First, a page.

• In 1999 at a Japanese uranium reprocessing facility in Tokai, Ibaraki, workers put a mixture of uranyl nitrate solution into a precipitation tank which was not designed to dissolve this type of solution and caused an eventual critical mass to be formed, and resulted in the death of two workers from radiation poisoning.[12]

Since 1945 there have been at least 21 deaths from criticality accidents; 7 in the United States, 10 in the Soviet Union, 2 in Japan, 1 in Argentina, and 1 in Yugoslavia. 9 have been due to process accidents, with the remaining from research reactor accidents.

Observed effects

Blue glow

Many criticality accidents have been observed emitting a blue flash of light and the material heats up substantially. This blue flash or "blue glow" is often incorrectly attributed to Cherenkov radiation, most likely due to the very similar color of the light emitted by both of these phenomena. This is merely a coincidence.

Cherenkov radiation is produced by charged particles which are travelling through a dielectric substance at a speed greater than the speed of light in that medium. The only types of charged particle radiation produced in the process of a criticality accident (fission reactions) are alpha particles, beta particles, positrons (which all come from the radioactive decay of unstable daughter products of the fission reaction) and energetic ions which are the daughter products themselves. Of these, only beta particles have sufficient penetrating power to travel more than a few centimeters in air. Since air is a very low density material, its index of refraction (around n=1.0002926) differs very little from that of a vacuum (n=1) and consequently the speed of light in air is only about 0.03% slower than its speed in a vacuum. Therefore, a beta particle emitted from decaying fission products would need to have a velocity greater than 99.97% c in order to produce Cherenkov radiation. Because the energy of beta particles produced during nuclear decay do not exceed energies of about 20 MeV (20.6 MeV for 14B is likely the most energetic with 17.9 MeV for 23Na being the next highest energy beta emitter[13]) and the energy needed for a beta particle to attain 99.97% c is 20.3 MeV, the possibility of Cherenkov radiation produced in air via a fission criticality is virtually eliminated.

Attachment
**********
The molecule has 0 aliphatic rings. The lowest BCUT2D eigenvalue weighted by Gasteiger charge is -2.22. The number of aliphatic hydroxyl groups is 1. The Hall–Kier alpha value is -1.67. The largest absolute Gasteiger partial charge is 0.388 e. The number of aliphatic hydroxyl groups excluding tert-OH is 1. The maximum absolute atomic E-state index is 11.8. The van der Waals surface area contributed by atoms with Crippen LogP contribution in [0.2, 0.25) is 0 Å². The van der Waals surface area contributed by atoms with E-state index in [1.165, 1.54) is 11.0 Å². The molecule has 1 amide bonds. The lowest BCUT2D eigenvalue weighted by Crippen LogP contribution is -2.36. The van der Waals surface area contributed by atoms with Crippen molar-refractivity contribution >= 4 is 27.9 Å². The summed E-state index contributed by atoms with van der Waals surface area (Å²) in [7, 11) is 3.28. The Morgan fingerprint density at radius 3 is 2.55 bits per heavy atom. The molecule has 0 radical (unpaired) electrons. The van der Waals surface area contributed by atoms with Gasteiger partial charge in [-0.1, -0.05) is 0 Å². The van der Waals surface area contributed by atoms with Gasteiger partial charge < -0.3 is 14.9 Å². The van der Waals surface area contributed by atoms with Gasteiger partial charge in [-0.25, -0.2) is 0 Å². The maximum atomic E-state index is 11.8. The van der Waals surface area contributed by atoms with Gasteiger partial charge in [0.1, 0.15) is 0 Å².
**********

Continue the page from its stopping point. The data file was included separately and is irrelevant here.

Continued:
Instead, the blue glow of a criticality accident actually results from the spectral emission of the excited ionized atoms (or excited molecules) of air (mostly oxygen and nitrogen) falling back to unexcited states, which happens to produce an abundance of blue light. This is also the reason electrical sparks in air, including lightning, appear electric blue. It is a coincidence that the color of Cherenkov light and light emitted by ionized air are a very similar blue despite their very different methods of production.

The only situation where Cherenkov light may contribute a significant amount of light to the blue flash is where the criticality occurs underwater or fully in solution (such as uranyl nitrate in a reprocessing plant) and this would only be visible if the container were open or transparent.

Heat effects